Mural paintings (2), from the Rural Bank of New South Wales Building, oil on canvas, made by Norman Carter, Australia, 1936-1938
The Rural Bank of New South Wales was founded by the State government in 1922 to provide loans to farmers and graziers. During the Depression its role was expanded to offer forms of financial assistance and general banking services to rural areas. At a time when the financial power of private banks was widely regarded as prejudicial to the interests of farmers and other small businesses, the State-owned Rural Bank was regarded on both sides of politics as an important force for economic opportunity. The Commonwealth Savings Bank enjoyed a similar public admiration.
The construction of a major city headquarters for the Rural Bank was thus a symbol both of post-Depression economic recovery and of public enterprise. FW Turner's design for the Rural Bank added US skyscraper style to this potent mix. Although Sydney's 150 foot building height limit restricted the Rural Bank Building to twelve floors, its combination of podium (housing the public spaces) and recessed office tower presented an impressive facade to Martin Place. No expense was spared in the interior fitout.
Mural painting was a popular form of the mid-twentieth century decades. The public situation and populist content of most mural work aligned with the political aspirations of the Modern movement in architecture and design. In the USA and elsewhere governments frequently commissioned and encouraged mural art works celebrating the ideals of the New Deal and other social and economic programs.
In Australia murals were most commonly produced for retail spaces. The genre's leading practitioner Douglas Annand was responsible for numerous murals in milk bars, hotels, restaurants and similar locales. However Annand's best-known work was produced for public buildings, notably Wilson Hall at the University of Melbourne, while several Commonwealth Bank buildings and Central Railway Station were among Sydney public buildings to gain mural decoration during the 1930s and 1940s.
Against this background it is not surprising that the Rural Bank Building also featured mural paintings emphasising the bank's connection with rural Australia. Unlike the stylised or non-figurative approach of much mural art, Norman Carter's Rural Bank paintings adhere closely to the well-worn path of Australian rural scenes, complete with suitably worthy human archetypes. Carter's approach eschewed the exhortatory and futuristic character of many contemporary murals with a quiet evocation of Australia's rural heritage. The truck and harvester are the only modern intruders into this rural reverie.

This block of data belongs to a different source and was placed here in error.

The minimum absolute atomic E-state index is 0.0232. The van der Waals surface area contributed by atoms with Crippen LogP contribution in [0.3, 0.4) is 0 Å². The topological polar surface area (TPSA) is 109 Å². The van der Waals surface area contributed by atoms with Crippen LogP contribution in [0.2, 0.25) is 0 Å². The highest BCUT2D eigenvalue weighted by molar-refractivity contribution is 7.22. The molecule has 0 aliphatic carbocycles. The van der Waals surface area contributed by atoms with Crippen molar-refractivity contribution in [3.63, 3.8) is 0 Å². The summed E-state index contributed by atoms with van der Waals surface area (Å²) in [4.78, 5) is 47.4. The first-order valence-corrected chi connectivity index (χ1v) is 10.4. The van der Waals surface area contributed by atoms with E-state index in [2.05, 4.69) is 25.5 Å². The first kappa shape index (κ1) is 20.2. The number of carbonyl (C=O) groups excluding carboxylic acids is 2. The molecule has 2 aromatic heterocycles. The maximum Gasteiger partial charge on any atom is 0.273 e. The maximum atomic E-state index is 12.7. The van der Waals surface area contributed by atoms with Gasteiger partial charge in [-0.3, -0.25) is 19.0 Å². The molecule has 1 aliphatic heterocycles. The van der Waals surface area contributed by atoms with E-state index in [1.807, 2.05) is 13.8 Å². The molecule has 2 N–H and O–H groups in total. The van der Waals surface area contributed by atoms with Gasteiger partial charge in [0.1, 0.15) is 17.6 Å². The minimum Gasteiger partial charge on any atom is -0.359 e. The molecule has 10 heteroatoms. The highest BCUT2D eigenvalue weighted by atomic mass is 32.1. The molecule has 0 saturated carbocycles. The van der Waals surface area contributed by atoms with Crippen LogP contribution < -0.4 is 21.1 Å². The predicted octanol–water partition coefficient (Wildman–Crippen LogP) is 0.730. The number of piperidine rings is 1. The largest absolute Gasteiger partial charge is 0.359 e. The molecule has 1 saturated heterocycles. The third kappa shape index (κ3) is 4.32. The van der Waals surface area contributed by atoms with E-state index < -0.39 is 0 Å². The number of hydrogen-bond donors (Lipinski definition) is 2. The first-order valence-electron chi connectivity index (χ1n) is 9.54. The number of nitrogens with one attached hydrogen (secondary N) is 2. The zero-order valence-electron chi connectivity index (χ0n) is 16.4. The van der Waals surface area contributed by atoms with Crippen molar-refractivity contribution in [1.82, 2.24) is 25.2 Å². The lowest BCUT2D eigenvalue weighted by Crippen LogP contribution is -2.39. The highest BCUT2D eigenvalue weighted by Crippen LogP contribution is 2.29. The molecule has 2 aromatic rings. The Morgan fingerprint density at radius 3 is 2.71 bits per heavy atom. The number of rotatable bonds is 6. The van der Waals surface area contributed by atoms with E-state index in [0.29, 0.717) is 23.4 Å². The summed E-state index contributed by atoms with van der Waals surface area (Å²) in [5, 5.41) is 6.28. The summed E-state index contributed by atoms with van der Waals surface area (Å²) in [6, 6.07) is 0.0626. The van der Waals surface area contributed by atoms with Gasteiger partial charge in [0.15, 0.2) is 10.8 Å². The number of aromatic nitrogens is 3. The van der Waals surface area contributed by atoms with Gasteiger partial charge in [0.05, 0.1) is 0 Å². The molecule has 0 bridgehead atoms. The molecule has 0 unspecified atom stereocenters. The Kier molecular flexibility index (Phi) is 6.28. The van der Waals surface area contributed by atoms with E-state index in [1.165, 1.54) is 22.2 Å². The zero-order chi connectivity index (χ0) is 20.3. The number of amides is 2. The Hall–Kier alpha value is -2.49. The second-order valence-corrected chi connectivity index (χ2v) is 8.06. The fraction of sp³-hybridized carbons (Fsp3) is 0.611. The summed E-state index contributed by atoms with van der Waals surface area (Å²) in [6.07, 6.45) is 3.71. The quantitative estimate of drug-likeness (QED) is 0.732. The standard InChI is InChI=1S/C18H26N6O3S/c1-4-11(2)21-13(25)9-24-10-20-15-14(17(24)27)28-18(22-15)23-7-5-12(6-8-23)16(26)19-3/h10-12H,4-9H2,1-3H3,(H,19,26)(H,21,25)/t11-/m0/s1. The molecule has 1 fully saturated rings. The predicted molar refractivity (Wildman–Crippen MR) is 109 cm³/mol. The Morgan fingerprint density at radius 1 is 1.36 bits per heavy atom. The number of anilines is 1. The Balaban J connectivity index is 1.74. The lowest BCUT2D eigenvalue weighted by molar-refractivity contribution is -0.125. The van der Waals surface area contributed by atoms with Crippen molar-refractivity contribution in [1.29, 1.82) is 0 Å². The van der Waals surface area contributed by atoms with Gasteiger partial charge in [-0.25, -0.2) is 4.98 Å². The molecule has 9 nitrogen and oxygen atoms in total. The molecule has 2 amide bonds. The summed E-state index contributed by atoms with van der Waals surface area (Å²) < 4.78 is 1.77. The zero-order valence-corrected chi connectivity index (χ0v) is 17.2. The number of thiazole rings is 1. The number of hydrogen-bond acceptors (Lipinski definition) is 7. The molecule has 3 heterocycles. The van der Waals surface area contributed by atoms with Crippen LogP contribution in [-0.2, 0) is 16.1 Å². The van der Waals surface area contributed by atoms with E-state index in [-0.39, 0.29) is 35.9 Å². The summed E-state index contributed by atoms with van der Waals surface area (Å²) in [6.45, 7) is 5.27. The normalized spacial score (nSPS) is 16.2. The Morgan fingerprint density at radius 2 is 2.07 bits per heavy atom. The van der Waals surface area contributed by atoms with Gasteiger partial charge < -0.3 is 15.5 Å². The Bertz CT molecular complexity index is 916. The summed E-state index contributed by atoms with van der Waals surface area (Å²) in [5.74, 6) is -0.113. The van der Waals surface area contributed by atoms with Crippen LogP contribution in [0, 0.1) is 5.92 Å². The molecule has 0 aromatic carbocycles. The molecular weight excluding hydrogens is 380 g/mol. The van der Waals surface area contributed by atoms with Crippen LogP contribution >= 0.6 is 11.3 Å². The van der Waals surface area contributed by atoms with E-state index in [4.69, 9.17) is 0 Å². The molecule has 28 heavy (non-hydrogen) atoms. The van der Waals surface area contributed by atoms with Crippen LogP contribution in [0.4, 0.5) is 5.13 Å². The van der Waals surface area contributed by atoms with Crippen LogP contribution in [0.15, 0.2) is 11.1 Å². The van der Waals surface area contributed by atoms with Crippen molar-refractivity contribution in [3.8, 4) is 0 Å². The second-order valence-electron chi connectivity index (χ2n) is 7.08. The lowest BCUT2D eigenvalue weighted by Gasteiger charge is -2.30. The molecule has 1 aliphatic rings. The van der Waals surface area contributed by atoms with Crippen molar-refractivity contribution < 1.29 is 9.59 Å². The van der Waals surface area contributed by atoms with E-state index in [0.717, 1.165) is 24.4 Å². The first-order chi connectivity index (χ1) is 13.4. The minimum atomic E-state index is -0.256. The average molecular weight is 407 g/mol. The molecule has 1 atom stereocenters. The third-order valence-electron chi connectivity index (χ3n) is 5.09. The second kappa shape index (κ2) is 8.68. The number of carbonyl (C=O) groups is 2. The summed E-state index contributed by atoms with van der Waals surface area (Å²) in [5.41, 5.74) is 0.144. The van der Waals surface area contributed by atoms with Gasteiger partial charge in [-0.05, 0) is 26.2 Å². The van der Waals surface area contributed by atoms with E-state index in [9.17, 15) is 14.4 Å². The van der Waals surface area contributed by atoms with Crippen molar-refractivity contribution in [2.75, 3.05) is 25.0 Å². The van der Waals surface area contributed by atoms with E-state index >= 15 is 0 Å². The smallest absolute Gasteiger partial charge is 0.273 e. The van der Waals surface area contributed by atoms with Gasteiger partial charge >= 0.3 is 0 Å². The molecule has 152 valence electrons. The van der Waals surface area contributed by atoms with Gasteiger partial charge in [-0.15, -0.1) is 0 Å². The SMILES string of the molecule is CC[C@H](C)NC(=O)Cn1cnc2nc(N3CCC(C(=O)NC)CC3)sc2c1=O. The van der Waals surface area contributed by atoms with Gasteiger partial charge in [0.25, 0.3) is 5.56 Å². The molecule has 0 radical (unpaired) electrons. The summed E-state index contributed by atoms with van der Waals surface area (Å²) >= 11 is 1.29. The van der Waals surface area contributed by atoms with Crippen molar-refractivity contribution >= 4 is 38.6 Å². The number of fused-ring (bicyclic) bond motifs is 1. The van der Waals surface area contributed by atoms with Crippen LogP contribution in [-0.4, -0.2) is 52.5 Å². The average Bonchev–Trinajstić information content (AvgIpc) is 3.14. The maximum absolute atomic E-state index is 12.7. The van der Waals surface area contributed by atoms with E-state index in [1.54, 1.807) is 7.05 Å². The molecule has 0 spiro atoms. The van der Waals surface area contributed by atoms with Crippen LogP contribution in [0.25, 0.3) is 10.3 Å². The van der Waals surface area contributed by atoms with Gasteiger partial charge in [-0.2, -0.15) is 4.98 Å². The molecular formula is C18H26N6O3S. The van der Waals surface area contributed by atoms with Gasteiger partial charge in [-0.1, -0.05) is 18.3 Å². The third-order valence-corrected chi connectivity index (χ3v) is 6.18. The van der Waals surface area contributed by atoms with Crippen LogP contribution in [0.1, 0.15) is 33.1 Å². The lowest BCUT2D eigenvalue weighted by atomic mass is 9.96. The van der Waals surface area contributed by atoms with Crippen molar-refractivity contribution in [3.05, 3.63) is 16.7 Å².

Charles Pickett, Curator
The murals do not seem to have been installed at the completion of the Rural Bank Building in late 1936. The paintings are not mentioned in a typically detailed description of the new building in Building (December 1936), nor do they appear in the extensive photographic record created by Sam Hood and held by the State Library of NSW. Surveys of Art in Australia, Architecture in Australia, Decoration and Glass and other contemporary journals have so far not revealed a completion date or other information.
As a result the only visual record currently available is from un-named publication copied by the Art Gallery of NSW.
Norman Carter (1875-1963) studied art at the National Gallery School while apprenticed to a stained-glass maker in Melbourne. Carter moved to Sydney in 1903 and commenced a successful career as a commercial illustrator and portrait artist. He taught art at Sydney Technical College from 1915 to 1950 and freehand drawing in the Architecture school, University of Sydney from 1922 to 1947.
Carter became a fashionable portraitist and his depictions of prime ministers, judges, professors and other establishment figures can be seen in numerous public buildings. A friend of Sydney Ure Smith, he also painted other artists and members of Sydney's art establishment. He painted landscapes, though primarily for pleasure. Carter employed his youthful training to create stained-glass windows for several churches and cathedrals including St Stephen's and St Andrew's, Sydney.
In 1921 Carter painted two murals in the philosophy lecture room, University of Sydney, at the request of Professor John Anderson. One of two panels represents Socrates, Plato, and Aristotle, the other Descartes, Bacon, and Spinoza. In addition to his murals for the Rural Bank building, Carter also painted murals for the Maritime Services Board building at Circular Quay.